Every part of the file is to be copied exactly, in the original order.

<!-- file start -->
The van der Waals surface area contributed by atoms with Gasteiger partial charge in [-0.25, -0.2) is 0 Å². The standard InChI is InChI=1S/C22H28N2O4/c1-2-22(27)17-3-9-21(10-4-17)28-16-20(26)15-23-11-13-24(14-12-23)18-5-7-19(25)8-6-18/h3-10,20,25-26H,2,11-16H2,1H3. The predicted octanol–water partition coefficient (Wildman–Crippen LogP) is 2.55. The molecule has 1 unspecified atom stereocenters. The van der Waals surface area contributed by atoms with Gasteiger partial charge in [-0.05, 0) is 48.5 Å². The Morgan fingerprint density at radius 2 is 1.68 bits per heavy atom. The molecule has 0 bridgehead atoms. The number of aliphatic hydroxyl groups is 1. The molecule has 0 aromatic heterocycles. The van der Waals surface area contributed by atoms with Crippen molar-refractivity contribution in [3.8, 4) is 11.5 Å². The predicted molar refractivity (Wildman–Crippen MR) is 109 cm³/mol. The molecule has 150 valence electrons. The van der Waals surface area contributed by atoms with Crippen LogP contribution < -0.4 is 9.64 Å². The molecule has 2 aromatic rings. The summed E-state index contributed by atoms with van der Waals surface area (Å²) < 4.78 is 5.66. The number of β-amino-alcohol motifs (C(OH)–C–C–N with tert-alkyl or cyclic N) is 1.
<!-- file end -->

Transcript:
The van der Waals surface area contributed by atoms with Gasteiger partial charge in [-0.25, -0.2) is 0 Å². The standard InChI is InChI=1S/C22H28N2O4/c1-2-22(27)17-3-9-21(10-4-17)28-16-20(26)15-23-11-13-24(14-12-23)18-5-7-19(25)8-6-18/h3-10,20,25-26H,2,11-16H2,1H3. The predicted octanol–water partition coefficient (Wildman–Crippen LogP) is 2.55. The molecule has 1 unspecified atom stereocenters. The van der Waals surface area contributed by atoms with Gasteiger partial charge in [-0.05, 0) is 48.5 Å². The Morgan fingerprint density at radius 2 is 1.68 bits per heavy atom. The molecule has 0 bridgehead atoms. The number of aliphatic hydroxyl groups is 1. The molecule has 0 aromatic heterocycles. The van der Waals surface area contributed by atoms with Crippen molar-refractivity contribution in [3.8, 4) is 11.5 Å². The predicted molar refractivity (Wildman–Crippen MR) is 109 cm³/mol. The molecule has 150 valence electrons. The van der Waals surface area contributed by atoms with Crippen LogP contribution < -0.4 is 9.64 Å². The molecule has 2 aromatic rings. The summed E-state index contributed by atoms with van der Waals surface area (Å²) < 4.78 is 5.66. The number of β-amino-alcohol motifs (C(OH)–C–C–N with tert-alkyl or cyclic N) is 1.